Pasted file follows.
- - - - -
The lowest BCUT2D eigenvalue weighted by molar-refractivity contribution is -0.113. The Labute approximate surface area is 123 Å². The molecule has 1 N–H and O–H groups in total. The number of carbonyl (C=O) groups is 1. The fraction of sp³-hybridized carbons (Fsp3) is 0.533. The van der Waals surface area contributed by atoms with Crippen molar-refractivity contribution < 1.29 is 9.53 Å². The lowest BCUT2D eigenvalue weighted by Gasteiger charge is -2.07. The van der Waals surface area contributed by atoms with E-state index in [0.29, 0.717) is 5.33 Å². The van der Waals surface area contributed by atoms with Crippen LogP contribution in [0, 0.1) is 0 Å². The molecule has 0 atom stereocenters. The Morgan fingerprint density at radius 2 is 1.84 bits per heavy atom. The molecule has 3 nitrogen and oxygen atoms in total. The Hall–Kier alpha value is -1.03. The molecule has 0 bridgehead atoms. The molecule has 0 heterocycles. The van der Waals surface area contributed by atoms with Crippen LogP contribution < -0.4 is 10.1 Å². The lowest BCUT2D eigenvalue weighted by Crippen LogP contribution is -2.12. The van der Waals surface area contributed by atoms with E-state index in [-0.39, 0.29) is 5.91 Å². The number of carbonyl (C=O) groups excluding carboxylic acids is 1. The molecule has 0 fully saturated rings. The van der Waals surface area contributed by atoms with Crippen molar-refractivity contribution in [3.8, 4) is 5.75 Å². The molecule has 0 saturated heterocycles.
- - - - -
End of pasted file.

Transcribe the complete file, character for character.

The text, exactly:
The lowest BCUT2D eigenvalue weighted by molar-refractivity contribution is -0.113. The Labute approximate surface area is 123 Å². The molecule has 1 N–H and O–H groups in total. The number of carbonyl (C=O) groups is 1. The fraction of sp³-hybridized carbons (Fsp3) is 0.533. The van der Waals surface area contributed by atoms with Crippen molar-refractivity contribution < 1.29 is 9.53 Å². The lowest BCUT2D eigenvalue weighted by Gasteiger charge is -2.07. The van der Waals surface area contributed by atoms with E-state index in [0.29, 0.717) is 5.33 Å². The van der Waals surface area contributed by atoms with Crippen LogP contribution in [0, 0.1) is 0 Å². The molecule has 0 atom stereocenters. The Morgan fingerprint density at radius 2 is 1.84 bits per heavy atom. The molecule has 3 nitrogen and oxygen atoms in total. The Hall–Kier alpha value is -1.03. The molecule has 0 bridgehead atoms. The molecule has 0 heterocycles. The van der Waals surface area contributed by atoms with Crippen LogP contribution < -0.4 is 10.1 Å². The lowest BCUT2D eigenvalue weighted by Crippen LogP contribution is -2.12. The van der Waals surface area contributed by atoms with E-state index in [-0.39, 0.29) is 5.91 Å². The number of carbonyl (C=O) groups excluding carboxylic acids is 1. The molecule has 0 fully saturated rings. The van der Waals surface area contributed by atoms with Crippen molar-refractivity contribution in [3.8, 4) is 5.75 Å². The molecule has 0 saturated heterocycles.